Efficiency

Tax evasion advice: Is criminalising companies the right move?

Fred Heritage | 13 April 2016 | 8 years ago

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Calls for transparency surrounding tax evasion have increased since the “Panama Papers” were leaked
In order to prevent and deter people from evading tax, the government has announced a plan that will see financial service firms prosecuted for the actions of an employee who enablestax evading clients. More clarification is needed on how the plan will work in practice.

This week in parliament, David Cameron announced that the government would bring forward plans to introduce a criminal offence for companies that fail to stop staff facilitating tax evasion.

The prime minister has decided to go full-steam ahead with a plan that was originally unveiled by the coalition government in March 2015, despite considerable opposition from certain banks, accountants and law firms, which claim that such a measure would put Britain’s financial sector at a disadvantage.

Cameron wants to turn up the heat on companies with inadequate supervisory mechanisms? as a way to identify rogue employees, as well as hone in on the small minority of UK firms that purposefully encourage tax evasion.

Although not exactly a new initiative, the haste at which the measure has reappeared following the revelations surrounding the leaked “Panama Papers” earlier this month suggests an element of political expediency on behalf of the government.

It looks increasingly as though the majority of MPs, particularly Cabinet members, will from now on be required to publish their tax returns, following the lead of Cameron, chancellor George Osborne and Scotland’s first minister Nicola Sturgeon this week. Taking such steps to answer the country’s call for greater tax transparency means Cameron is well placed to push through parliament an otherwise unpopular idea.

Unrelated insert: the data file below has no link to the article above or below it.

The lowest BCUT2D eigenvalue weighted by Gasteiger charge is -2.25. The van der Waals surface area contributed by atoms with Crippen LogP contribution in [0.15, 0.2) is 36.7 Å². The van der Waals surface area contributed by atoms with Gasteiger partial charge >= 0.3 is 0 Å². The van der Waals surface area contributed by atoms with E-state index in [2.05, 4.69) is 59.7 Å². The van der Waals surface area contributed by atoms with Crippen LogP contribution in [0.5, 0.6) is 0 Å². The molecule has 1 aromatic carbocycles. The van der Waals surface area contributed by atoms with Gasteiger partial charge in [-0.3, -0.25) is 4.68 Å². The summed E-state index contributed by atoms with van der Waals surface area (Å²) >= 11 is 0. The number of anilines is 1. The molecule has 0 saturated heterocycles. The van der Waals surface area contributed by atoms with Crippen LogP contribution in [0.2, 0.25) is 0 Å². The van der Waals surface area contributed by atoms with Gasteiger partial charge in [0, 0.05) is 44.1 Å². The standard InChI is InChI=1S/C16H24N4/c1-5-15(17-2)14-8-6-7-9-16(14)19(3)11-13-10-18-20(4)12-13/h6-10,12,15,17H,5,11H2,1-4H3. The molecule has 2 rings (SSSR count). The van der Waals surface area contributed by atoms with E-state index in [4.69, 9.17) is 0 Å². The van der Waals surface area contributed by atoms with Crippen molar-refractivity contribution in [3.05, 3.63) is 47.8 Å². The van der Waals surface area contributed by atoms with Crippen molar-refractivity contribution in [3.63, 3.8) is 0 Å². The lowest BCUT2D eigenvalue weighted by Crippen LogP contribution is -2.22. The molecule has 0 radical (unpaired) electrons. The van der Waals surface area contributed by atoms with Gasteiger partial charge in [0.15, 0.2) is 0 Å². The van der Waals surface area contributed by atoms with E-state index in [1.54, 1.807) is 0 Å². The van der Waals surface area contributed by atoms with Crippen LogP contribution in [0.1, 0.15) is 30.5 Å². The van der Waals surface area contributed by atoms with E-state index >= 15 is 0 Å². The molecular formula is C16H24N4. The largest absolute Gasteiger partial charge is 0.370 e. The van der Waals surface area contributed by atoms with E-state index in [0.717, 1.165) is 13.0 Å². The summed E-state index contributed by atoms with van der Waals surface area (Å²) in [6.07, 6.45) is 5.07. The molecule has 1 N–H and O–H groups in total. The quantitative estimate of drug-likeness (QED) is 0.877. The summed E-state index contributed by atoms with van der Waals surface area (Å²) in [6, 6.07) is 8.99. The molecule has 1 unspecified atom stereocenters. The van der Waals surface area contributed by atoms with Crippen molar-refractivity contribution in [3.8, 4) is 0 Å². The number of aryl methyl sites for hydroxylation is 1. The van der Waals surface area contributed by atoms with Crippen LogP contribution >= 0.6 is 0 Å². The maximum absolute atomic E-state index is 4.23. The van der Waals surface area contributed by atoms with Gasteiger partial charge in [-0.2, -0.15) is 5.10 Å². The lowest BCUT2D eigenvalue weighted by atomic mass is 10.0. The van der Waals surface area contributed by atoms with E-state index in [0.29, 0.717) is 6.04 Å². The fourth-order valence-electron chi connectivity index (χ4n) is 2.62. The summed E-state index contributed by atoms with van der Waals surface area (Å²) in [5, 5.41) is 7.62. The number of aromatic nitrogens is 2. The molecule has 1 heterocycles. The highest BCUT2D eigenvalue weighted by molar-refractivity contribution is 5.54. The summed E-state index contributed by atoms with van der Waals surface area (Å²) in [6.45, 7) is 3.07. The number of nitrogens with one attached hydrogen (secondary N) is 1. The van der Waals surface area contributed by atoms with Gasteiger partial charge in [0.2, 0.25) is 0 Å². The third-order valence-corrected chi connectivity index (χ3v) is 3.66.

Is introducing a criminal offence for companies that provide financial services the best way to deter individuals from trying to evade tax? Cameron’s announcement this week offered very little by way of detail, but a July 2015 parliamentary consultation paper on the proposal raised several key questions that need to be answered in order for it to become a more workable policy.

Firstly, clarity is needed over which individuals a company can be prosecuted for. Will it just be a firm’s misbehaving employee it suffers for or the tax evading customer too? What procedure should a company put in place to try and prevent its representatives aiding tax evaders? And lastly, how will the geographical and judicial reach of an offence be defined?

At this stage, it’s difficult to see how the initiative will work in practice. If a company employee provides legally sound financial advice to a client, who then ignores said advice to evade tax, is it reasonable to place any or all of the blame on the employee? Or the company itself? Businesses need further clarification, and the government should provide it.

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Efficiency

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